|Year : 2016 | Volume
| Issue : 4 | Page : 348-353
Dental students' compliance with antibiotic prescribing guidelines for dental infections in children
Yee Chen Wong, Mandakini Mohan, Allan Pau
School of Dentistry, International Medical University, Kuala Lumpur, Malaysia
|Date of Web Publication||29-Sep-2016|
International Medical University, 126 Jalan Jalil Perkasa 19, Bukit Jalil, Kuala Lumpur 57000
Source of Support: None, Conflict of Interest: None
| Abstract|| |
Context: To investigate the antibiotic prescribing training received by dental students, clinical experience in treating child patients, awareness of antibiotic prescribing guidelines, preparedness in antibiotic prescribing, and compliance with antibiotic prescribing guidelines for the management of dental infections in children. Methods: This was a cross-sectional study involving final year dentals students from Malaysian and Asian dental schools. A self-administered questionnaire consisting of five clinical case scenarios was e-mailed to all final year students at selected dental schools. Students' responses were compared for each clinical case scenario with the prescribing guidelines of the American Academy of Pediatric Dentistry and the American Dental Association. Compliance in each scenario was tested for association with their preparedness in antibiotic prescribing, previous training on antibiotic prescribing and awareness of antibiotic prescribing guidelines using Chi-square test. Data collected were analyzed using SPSS statistics version 20. Results: A total of 108 completed responses were received. About 74 (69%) students were from Malaysian dental schools. The compliance rate with prescribing guidelines ranged from 15.7% to 43.5%. Those attending Malaysian dental schools (47.3%) and those who had treated child patient more often (46.3%) were more likely (P < 0.05) to be aware of the guidelines. Those who had received antibiotic prescribing training (21.3%) were more likely to think they were well prepared in antibiotic prescribing (P < 0.05). Conclusions: Final year dental students had low awareness and compliance with antibiotic prescribing guidelines. Further research is needed to investigate how compliance with the guidelines may be enhanced.
Keywords: Antibiotic prescribing, dental education, dental students
|How to cite this article:|
Wong YC, Mohan M, Pau A. Dental students' compliance with antibiotic prescribing guidelines for dental infections in children. J Indian Soc Pedod Prev Dent 2016;34:348-53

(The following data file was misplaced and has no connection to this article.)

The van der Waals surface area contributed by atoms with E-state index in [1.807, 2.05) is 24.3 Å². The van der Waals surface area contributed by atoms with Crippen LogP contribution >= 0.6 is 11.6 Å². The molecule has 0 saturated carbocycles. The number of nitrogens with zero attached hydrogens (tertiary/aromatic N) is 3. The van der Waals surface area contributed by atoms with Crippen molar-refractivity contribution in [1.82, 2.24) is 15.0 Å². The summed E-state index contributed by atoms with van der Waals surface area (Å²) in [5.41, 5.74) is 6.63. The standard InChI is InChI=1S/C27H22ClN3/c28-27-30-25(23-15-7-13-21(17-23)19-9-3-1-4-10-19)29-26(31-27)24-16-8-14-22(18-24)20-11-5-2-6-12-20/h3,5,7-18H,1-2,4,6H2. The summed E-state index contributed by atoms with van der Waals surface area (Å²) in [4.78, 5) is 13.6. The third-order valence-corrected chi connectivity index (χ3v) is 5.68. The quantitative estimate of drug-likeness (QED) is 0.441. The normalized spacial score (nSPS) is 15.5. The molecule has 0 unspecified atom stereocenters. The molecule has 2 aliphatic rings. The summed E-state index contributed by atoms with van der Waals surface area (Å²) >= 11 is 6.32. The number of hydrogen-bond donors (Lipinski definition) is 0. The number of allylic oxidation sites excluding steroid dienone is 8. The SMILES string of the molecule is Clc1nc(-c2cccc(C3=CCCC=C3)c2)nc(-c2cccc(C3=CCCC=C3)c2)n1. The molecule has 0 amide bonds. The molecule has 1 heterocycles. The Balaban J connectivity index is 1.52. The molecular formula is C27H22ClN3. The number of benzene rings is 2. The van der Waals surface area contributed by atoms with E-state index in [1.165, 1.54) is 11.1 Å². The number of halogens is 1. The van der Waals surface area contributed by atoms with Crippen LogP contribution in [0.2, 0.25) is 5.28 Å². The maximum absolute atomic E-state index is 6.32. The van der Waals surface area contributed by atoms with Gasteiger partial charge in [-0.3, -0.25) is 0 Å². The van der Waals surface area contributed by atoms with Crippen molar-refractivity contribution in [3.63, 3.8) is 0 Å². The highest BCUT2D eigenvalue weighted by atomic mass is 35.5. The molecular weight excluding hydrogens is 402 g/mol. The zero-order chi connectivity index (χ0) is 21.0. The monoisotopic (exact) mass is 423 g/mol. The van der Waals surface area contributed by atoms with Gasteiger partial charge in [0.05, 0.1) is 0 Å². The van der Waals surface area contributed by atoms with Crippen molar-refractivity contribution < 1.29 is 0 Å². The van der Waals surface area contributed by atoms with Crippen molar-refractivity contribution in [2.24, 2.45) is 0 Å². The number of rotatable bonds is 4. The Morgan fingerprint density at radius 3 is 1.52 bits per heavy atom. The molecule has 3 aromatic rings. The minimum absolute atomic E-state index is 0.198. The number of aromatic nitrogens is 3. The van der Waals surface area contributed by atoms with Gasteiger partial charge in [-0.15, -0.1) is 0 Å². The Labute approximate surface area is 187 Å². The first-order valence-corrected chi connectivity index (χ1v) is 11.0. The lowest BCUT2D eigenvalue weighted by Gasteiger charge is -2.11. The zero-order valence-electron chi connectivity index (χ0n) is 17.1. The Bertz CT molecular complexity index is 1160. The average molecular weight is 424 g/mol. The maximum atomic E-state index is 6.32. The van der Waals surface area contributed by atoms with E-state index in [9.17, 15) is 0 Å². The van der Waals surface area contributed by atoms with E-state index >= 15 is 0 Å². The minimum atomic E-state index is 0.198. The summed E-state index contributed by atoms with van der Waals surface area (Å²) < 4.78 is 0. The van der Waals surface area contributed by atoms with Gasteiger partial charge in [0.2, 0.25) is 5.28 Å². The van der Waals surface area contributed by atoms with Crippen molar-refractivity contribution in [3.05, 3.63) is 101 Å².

|How to cite this URL:|
Wong YC, Mohan M, Pau A. Dental students' compliance with antibiotic prescribing guidelines for dental infections in children. J Indian Soc Pedod Prev Dent [serial online] 2016 [cited 2021 May 12];34:348-53. Available from: https://www.jisppd.com/text.asp?2016/34/4/348/191415
| Introduction|| |
The increasing incidence of antibiotic resistance has been widely reported to pose an overwhelming threat to worldwide public health , at the community, country, and regional levels, resulting in harm to individual patients.  Primary care patients prescribed antibiotics for certain infections have been reported to develop bacterial resistance to those antibiotics in the month immediately after treatment, but may persist for up to 12 months.  This effect not only increases the population carriage of organisms resistant to first line antibiotics, but also creates the conditions for increased use of second line antibiotics. Although clinicians in general believe that antibiotic resistance is a public health problem, many believe that it is caused by others. 
Factors contributing to the antibiotic resistance phenomenon have been reported to include the routine use of antibiotics in agriculture resulting in potential direct infection with resistant bacteria from an animal source  and over-consumption of antibiotics in healthcare settings.  It is generally acknowledged that the dentists have a role in helping to reduce antimicrobial resistance development by prescribing the correct drug, at the standard dosage and appropriate regimen when necessary, , and evidence-based guidance on sensible protocols for antimicrobials prescribing has been set out.